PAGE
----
I agree with the latter statement of his rather than what he says in the passage cited above by Dan about the Fed adjusting rates.

    I.e. I think that ideally, aggregate demand should be influenced by adjusting fiscal rather than monetary policy (as I think do most MMTers?). That’s because adjusting interest rates is distortionary: it works only via investment. In contrast, fiscal policy can be almost distortion free. I.e. one can easily increase ALL TYPES OF government spending, and increase household spending via e.g. tax cuts.

  2. Auburn Parks

    Hey ladies and gentlemen.

    I’ve been trying to get to the bottom of this and I would like to get some friendly insight. OK, so let me set the stage. This is the beginning of a conversation I had over at PragCap with one of the regular contributors over there.
    I started by saying that deficit spending is not redistributing bank dollars, but that you could accurately portray (without getting too far out there) that taxation and spending up to that amount tax collections could be described as redistributing inside money (bank deposits).
    He responded with their usual line, that the Govt is not currently allowed to create money (its some weird ideological thing they’ve got going on over there).
    Anyways, here’s the important parts. I asked how deficit spending could simply be redistributing inside money when Congress couldn’t even pay back the principle on maturing securities if it wanted to, thats the Fed’s job.
    I.E. Congress runs budget surpluses of exactly $1 dollar per year for 35 years. So they accumulate (destroy) a net $35 of private sector wealth. So if Congress wanted to “pay back” the debt in a surplus environment, how would that be possible in this example given their framework? My claim would be that over the 35 year period of surpluses, nearly the entire stock of outstanding securities would have matured. And without issuing any new bonds, the debt would be nearly eliminated. And this, without congress having to tax $16 trillion of surplus wealth from the private sector to then redistribute the inside money to bond holders. No its the Fed job to simply transfer your money from one Fed account to another using its magic money computer spreadsheet. Congress plays no role here.

    And nobody could come up with a coherent response to this very simple example. I mean we just had four years of surplus 13 years ago. Did Congress appropriate all that surplus money to come out of the TGA to pay back maturing securities? First, you cant find that line on a budget from the period and second, if Congress spent all the surplus money that it acquired through taxation, then by definition….THERE WOULD BE NO SURPLUS!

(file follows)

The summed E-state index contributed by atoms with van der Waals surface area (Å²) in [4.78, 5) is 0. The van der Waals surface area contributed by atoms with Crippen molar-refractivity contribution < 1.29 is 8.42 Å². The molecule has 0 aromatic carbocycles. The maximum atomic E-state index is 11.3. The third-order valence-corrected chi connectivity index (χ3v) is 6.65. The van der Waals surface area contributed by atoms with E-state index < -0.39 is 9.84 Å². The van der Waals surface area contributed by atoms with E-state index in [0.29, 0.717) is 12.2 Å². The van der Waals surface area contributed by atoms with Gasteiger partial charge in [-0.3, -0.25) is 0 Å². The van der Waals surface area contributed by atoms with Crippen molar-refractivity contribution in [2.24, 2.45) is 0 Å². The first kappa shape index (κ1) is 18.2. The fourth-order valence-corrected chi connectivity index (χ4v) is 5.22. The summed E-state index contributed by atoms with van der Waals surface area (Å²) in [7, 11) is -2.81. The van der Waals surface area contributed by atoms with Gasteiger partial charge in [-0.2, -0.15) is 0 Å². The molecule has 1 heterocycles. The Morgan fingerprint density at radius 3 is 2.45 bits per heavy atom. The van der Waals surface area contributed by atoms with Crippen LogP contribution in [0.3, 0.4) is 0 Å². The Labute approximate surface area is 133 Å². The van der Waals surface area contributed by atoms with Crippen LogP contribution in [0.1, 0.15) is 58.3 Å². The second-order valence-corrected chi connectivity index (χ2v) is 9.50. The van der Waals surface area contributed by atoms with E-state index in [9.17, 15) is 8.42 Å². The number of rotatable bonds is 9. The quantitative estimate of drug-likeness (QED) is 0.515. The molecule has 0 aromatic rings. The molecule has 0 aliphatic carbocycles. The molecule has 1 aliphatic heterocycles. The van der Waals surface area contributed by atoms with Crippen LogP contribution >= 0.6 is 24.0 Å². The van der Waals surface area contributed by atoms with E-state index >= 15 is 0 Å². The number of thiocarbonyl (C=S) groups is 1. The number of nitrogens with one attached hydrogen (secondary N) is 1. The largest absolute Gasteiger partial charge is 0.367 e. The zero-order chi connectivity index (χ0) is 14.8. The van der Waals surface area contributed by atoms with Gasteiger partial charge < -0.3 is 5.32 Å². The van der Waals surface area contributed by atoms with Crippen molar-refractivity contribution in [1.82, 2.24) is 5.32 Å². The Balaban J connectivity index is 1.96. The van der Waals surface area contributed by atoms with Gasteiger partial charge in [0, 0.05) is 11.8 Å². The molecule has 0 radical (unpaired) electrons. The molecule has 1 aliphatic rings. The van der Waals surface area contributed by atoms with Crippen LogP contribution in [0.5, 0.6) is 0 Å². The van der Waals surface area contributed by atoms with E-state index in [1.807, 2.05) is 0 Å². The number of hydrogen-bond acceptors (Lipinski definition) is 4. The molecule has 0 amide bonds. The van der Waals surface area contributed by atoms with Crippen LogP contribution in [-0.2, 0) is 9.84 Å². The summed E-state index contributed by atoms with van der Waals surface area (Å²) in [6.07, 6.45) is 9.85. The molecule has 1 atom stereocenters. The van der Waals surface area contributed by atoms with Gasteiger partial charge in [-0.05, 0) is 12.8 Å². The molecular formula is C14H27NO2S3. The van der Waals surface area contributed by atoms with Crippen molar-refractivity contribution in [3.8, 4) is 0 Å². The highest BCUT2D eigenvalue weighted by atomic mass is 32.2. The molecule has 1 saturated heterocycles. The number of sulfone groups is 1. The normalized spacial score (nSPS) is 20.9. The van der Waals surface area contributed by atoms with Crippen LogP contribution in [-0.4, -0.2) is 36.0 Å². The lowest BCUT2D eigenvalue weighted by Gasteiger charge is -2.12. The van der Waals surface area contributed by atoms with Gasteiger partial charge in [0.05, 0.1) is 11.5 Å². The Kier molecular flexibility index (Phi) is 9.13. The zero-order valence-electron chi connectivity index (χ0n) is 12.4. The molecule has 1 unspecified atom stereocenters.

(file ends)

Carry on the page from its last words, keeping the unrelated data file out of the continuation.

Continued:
Please friends, somebody comfort me and tell me I’m not crazy.

    • Sorry, I’m not following. The Fed doesn’t pay the Treasury’s debt.

      • Auburn Parks

        So what you are saying is that there is congressional appropriated money from the budgets during the Clinton surplus years that came out of the Treasury General Account, and was spent on maturing securities principle repayment?

        And if that is the case, then the PragCap claim that Congress can only redistribute inside bank deposit money would be correct? Even though the Govt, is the monopoly supplier of securities and reserves (NFA’s) Congress cannot currently create its own new bank deposits?

        • Well, first of all, Congress makes all the rules and under constitutional law is ultimately responsible for monetary policy. So if there are any rules currently in effect as to what Congress itself can and cannot do in conducting its fiscal policy, those are rules that Congress has imposed on itself, and that it can decide to un-impose any time it wants. It has legally delegated some of its monetary authority to the Fed, but can un-delegate it wants to by changing the laws.

          Second, in MMT decriptions of the role of government, “government” refers to the combined government and the government’s balance sheet is the consolidated balance sheet of the entire government, which includes the central bank. The central bank can simply emit dollars. It doesn’t need to get them from some other source. Whether or not it has positive income in any given period, and whether or not it even operates with a balance sheet in a condition of positive “equity”, is solely a matter of monetary policy choice, not an operational constraint.

          Third, there are good reasons for thinking of treasury securities as simply another form of money. Warren Mosler has a post this week in which he makes that case. Coincidentally, I was just authoring my own post on Warren’s proposal, and should have it up within a few hours.

          Here’s the Treasury’s monthly statement of receipts and outlays. In Table 3, you can see the gross outlays for interest on Treasury debt.

          http://www.fms.treas.gov/mts/mts0713.pdf